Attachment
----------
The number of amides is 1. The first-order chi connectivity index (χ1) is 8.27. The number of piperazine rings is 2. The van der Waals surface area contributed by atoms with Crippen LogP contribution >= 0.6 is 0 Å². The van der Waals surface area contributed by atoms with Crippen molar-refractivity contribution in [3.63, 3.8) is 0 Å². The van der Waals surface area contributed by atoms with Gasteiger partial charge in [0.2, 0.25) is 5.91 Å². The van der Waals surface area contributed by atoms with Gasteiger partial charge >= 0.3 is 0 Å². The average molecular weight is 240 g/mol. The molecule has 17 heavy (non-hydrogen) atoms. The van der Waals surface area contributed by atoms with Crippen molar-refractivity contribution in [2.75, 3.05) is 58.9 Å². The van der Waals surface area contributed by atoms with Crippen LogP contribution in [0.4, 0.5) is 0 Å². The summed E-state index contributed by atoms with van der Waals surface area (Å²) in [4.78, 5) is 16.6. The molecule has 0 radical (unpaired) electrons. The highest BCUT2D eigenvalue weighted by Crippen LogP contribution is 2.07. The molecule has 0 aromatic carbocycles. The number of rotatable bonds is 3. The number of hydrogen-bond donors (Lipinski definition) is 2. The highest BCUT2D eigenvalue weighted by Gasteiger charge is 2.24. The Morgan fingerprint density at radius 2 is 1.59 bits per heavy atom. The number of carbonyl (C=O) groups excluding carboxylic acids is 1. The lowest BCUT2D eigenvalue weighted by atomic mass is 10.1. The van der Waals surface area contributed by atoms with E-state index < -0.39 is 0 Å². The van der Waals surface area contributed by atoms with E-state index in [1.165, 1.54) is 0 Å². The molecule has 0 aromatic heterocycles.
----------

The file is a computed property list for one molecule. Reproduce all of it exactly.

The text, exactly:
The number of amides is 1. The first-order chi connectivity index (χ1) is 8.27. The number of piperazine rings is 2. The van der Waals surface area contributed by atoms with Crippen LogP contribution >= 0.6 is 0 Å². The van der Waals surface area contributed by atoms with Crippen molar-refractivity contribution in [3.63, 3.8) is 0 Å². The van der Waals surface area contributed by atoms with Gasteiger partial charge in [0.2, 0.25) is 5.91 Å². The van der Waals surface area contributed by atoms with Gasteiger partial charge >= 0.3 is 0 Å². The average molecular weight is 240 g/mol. The molecule has 17 heavy (non-hydrogen) atoms. The van der Waals surface area contributed by atoms with Crippen molar-refractivity contribution in [2.75, 3.05) is 58.9 Å². The van der Waals surface area contributed by atoms with Crippen LogP contribution in [0.4, 0.5) is 0 Å². The summed E-state index contributed by atoms with van der Waals surface area (Å²) in [4.78, 5) is 16.6. The molecule has 0 radical (unpaired) electrons. The highest BCUT2D eigenvalue weighted by Crippen LogP contribution is 2.07. The molecule has 0 aromatic carbocycles. The number of rotatable bonds is 3. The number of hydrogen-bond donors (Lipinski definition) is 2. The highest BCUT2D eigenvalue weighted by Gasteiger charge is 2.24. The Morgan fingerprint density at radius 2 is 1.59 bits per heavy atom. The number of carbonyl (C=O) groups excluding carboxylic acids is 1. The lowest BCUT2D eigenvalue weighted by atomic mass is 10.1. The van der Waals surface area contributed by atoms with E-state index < -0.39 is 0 Å². The van der Waals surface area contributed by atoms with E-state index in [1.165, 1.54) is 0 Å². The molecule has 0 aromatic heterocycles.